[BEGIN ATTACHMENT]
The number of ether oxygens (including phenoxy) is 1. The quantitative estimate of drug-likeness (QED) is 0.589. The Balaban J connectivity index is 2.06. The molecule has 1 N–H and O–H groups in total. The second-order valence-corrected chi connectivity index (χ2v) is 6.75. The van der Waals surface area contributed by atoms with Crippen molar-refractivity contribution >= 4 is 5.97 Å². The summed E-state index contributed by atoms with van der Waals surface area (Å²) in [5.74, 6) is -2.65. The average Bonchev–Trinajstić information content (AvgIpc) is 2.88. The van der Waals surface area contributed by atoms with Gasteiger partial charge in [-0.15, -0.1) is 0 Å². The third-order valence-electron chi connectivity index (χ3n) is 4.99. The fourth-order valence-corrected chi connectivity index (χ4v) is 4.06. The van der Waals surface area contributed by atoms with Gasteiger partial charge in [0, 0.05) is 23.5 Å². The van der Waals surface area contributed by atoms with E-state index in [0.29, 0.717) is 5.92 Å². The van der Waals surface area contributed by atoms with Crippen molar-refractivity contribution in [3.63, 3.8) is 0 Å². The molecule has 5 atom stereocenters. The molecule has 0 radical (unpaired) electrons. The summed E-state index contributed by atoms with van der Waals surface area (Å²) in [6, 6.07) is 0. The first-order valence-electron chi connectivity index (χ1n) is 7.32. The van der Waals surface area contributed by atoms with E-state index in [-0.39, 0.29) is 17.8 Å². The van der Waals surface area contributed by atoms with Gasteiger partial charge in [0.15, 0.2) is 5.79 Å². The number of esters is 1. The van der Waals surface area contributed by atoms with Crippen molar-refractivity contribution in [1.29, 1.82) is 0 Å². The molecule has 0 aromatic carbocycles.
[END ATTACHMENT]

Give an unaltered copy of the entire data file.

The number of ether oxygens (including phenoxy) is 1. The quantitative estimate of drug-likeness (QED) is 0.589. The Balaban J connectivity index is 2.06. The molecule has 1 N–H and O–H groups in total. The second-order valence-corrected chi connectivity index (χ2v) is 6.75. The van der Waals surface area contributed by atoms with Crippen molar-refractivity contribution >= 4 is 5.97 Å². The summed E-state index contributed by atoms with van der Waals surface area (Å²) in [5.74, 6) is -2.65. The average Bonchev–Trinajstić information content (AvgIpc) is 2.88. The van der Waals surface area contributed by atoms with Gasteiger partial charge in [-0.15, -0.1) is 0 Å². The third-order valence-electron chi connectivity index (χ3n) is 4.99. The fourth-order valence-corrected chi connectivity index (χ4v) is 4.06. The van der Waals surface area contributed by atoms with Gasteiger partial charge in [0, 0.05) is 23.5 Å². The van der Waals surface area contributed by atoms with E-state index in [0.29, 0.717) is 5.92 Å². The van der Waals surface area contributed by atoms with Crippen molar-refractivity contribution in [3.63, 3.8) is 0 Å². The molecule has 5 atom stereocenters. The molecule has 0 radical (unpaired) electrons. The summed E-state index contributed by atoms with van der Waals surface area (Å²) in [6, 6.07) is 0. The first-order valence-electron chi connectivity index (χ1n) is 7.32. The van der Waals surface area contributed by atoms with E-state index in [-0.39, 0.29) is 17.8 Å². The van der Waals surface area contributed by atoms with Gasteiger partial charge in [0.15, 0.2) is 5.79 Å². The number of esters is 1. The van der Waals surface area contributed by atoms with Crippen molar-refractivity contribution in [1.29, 1.82) is 0 Å². The molecule has 0 aromatic carbocycles.